Gun violence is terrible and has many unquantifiable effects. Nevertheless, economists have tried to quantify the economic cost of gun violence. It is a daunting task. There is an obvious health cost, but also more indirect economic costs at the national and local level, as well as general social costs. Such an analysis, of course, is never a substitute for the ethical and moral consequences of gun violence.
A recent Johns Hopkins study analysed data on treatment costs resulting from gun violence based on a nationally representative sample of 704,916 patients in the United States who arrived at an emergency room alive for treatment of a firearm injury from 2006 to 2014. The research team found that firearm injuries were ninefold higher among male than female patients and were highest among males 20 to 24 years old. The average emergency department and inpatient charges annually were $5254 and $95887, respectively, resulting in approximately $2.8 billion in annual charges for the group studied. The overall incidence of ED admissions for firearm-related injuries decreased 22.9% from 2009 to 2013. However, emergency department visits generally increased for those older than 30 and increased overall for the entire study population in 2014. The proportion of patients who arrived with a previously diagnosed mental health disorder rose over the study period.
Besides direct health-related costs, gun violence can have other economic effects. Despite broad interest in estimating the economic costs of gun violence at the national and individual levels, we know little about how local economies respond to it. A recent report by the Urban Institute finds that higher levels of neighborhood gun violence can be associated with fewer retail and service establishments, fewer new jobs, lower home values, credit scores, and homeownership rates. The report is based on interviews with local stakeholders (homeowners, renters, business owners, non-profits, etc.) in six cities across the US and provides estimates for the effect of increased gun violence on the growth of business activity, employment and house prices.
Previous research by Cook and Ludwig tried to figure out what sorts of costs gun owners impose on the rest of society. They estimated the effect of household gun prevalence on homicide rates, and inferred the marginal external cost of handgun ownership. The estimates utilized a proxy for gun prevalence, the percentage of suicides committed with a gun, and used county- and state-level panels for 20 years. The estimated elasticity of homicide with respect to gun prevalence was between +0.1 and + 0.3. All of the effect of gun prevalence is on gun homicide rates. Based on Cook and Ludwig’s assumptions, the average annual marginal social cost of household gun ownership is in the range $100 to $600.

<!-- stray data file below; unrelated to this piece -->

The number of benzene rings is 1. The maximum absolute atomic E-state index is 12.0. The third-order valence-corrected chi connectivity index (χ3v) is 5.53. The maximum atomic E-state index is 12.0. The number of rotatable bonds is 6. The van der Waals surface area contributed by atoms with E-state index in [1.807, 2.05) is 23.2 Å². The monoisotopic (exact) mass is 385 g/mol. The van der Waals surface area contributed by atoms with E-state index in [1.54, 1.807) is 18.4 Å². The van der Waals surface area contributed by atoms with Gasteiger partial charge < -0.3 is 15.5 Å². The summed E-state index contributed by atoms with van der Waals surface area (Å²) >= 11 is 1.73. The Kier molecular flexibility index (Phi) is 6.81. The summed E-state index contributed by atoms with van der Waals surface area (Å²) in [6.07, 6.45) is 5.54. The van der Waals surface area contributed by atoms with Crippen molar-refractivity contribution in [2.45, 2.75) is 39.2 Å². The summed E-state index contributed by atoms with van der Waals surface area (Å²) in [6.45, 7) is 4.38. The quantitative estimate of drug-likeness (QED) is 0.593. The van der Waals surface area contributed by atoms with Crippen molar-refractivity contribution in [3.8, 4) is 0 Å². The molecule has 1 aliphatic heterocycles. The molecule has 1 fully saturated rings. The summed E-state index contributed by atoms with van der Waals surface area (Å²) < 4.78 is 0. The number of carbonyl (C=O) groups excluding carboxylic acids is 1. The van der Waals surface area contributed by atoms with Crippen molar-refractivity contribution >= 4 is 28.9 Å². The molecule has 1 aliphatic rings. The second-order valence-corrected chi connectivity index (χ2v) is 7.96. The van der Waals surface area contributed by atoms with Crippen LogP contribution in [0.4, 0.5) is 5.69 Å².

A report compiled by Mother Jones together with the economist Ted Miller puts the total cost of US gun violence at about $229 billion per year, or about 1.4 percent of GDP. Although gun suicides now outnumber gun homicides, much of the direct costs of gun violence comes from homicides and assaults – mostly reflecting the cost of imprisoning the perpetrators.
Noah Smith argues that the Mother Jones’ analysis is problematic, because of the assumption it makes in order to estimate two overwhelmingly important indirect costs: death, and loss of quality of life for victims of gun violence. Mother Jones values each human life at $6.2 million dollars, based on the results of lawsuits. It also calculates quality of life by looking at court awards in wrongful injury cases. One cost that the analysis does not look at – Smith argues – is that of wasted resources: when gun violence is high, people try to protect themselves by getting guns of their own; this boosts the size of the firearms industry and provides jobs to people who work in gun factories, but those are resources that would be put to better use if people felt safer. Overall, Smith argues that the question cannot be put in purely economic terms because the economics profession has few reliable tools for putting a dollar figure on these costs. Maybe this is one of those cases where popular sentiment and moral principles should take precedence over the calculation of economists.